Yet, experiencing these changes and complexity with our bodies and emotions is an entirely different game. Being confronted with the complexity and diversity of perspectives at the brafe.space, we all felt the resistance and pain of overcoming our own egos, selflessly listening to others, and holding the collective complexity. Feeling that inner pain reminded us of the depth of inner work required of us. Despite how much we intellectually understood about the emerging narrative of leadership, we each revealed parts of ourselves that remain to set aside the long-learned behaviors and attitudes of the “all-knowing leader” and which stand in the way of meaningful value creation and authenticity.

As we began to recognize the magnitude of inner work ahead, we also came to the acknowledgment that our current ecosystem is incapable of providing the time, slack, or focus which leaders need to develop the capacities our world now demands. We shared the feeling that while we keep ‘running the hamster wheel’ of short-term profits and fake productivity, we were missing the big picture and blurring our perception of value creation with short-sighted objectives. As a group, we spent intensive time sharing our very personal stories from inside the hamster wheel and listened to the perspectives of those investing money into the current system, as well as those who are dependent on the capital the current system provides. Ultimately, we figured that if we could only create more space for people to start their journey of inner work and integrate more perspectives, we would be able to create meaningful value for our organizations, customers, and communities.

Moving Forward

On the last day, we observed an incredible sense of ownership of the space we created and how it would develop. Working groups were formed to define the next steps, create a personal development and learning path, and build the financial architecture to support the space. Questions raised included:

  • How do we hold space for the diversity of perspectives and complexity of topics in the room, and what work does it take to hold that diversity and complexity in the real world?
  • How do we create an economic ecosystem that broadens the space for development on individual, organizational and societal instead of limiting it?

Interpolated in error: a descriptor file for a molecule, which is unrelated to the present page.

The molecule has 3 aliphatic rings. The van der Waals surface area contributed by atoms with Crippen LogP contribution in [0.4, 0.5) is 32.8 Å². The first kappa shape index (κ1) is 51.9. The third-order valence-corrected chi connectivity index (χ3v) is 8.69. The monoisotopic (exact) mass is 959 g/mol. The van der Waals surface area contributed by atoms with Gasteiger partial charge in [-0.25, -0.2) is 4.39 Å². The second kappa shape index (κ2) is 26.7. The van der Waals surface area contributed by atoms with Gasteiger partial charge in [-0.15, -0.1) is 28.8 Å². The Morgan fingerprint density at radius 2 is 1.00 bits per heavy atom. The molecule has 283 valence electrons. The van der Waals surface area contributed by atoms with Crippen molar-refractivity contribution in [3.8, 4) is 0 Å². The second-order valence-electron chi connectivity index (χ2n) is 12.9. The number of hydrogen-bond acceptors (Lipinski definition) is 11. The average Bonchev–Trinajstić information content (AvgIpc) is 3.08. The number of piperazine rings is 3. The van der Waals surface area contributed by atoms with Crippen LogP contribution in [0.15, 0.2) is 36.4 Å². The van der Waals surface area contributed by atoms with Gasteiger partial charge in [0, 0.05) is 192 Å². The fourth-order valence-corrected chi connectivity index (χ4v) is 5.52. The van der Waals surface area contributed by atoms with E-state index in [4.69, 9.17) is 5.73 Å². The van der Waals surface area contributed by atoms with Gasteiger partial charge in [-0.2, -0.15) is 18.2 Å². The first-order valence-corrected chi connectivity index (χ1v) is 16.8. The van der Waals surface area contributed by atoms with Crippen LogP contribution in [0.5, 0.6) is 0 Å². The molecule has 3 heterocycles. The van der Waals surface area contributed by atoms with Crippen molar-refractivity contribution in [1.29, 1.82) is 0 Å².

• What do we do moving forward with these experiences and relationships, and how do we do it in integrity with our shared values?
Between workshops and panels, the group had the opportunity to listen to artists such as in this intimate, nighttime performance by Loney Dear. Trioritat, a jazz band, and Yulia Nico, a DJane, also joined the brafe.space to share their music with the group.

We all left a bit confused about exactly what we had experienced together. What is it personal development workshop? A conference on inclusion? A symposium on leadership? Was it some sort of festival? We could try to define it; however, it seems from our experience that these topics are strongly interrelated and deserve to share a space with one another.

In the end, we gained more perspective, experience, and knowledge from which we can make more holistic decisions and which are invaluable in guiding our path forward, and began the foundations of a community that is deeply committed to re-defining leadership, themselves and their organizations in the process. In the conversations since the brafe.space, members have mentioned from their own lives, and we have observed, a growing focus on developing more meaningful inclusivity and sustainability in language, planning, and systematic design – from within leadership.sprouts to organizations in its periphery. It seems that radical change is emerging as one way of honoring that sacredly vulnerable human complexity we experienced together.

For now, brafe.space serves as an enriching soil from which to sprout a forest and an inspiration for further entrepreneurial training and spaces which provide access to the same models and methodologies applied within the event and which helped to make it so impactful for us as a group.

Author: Allyson Clark
Photos by: Susanne Erler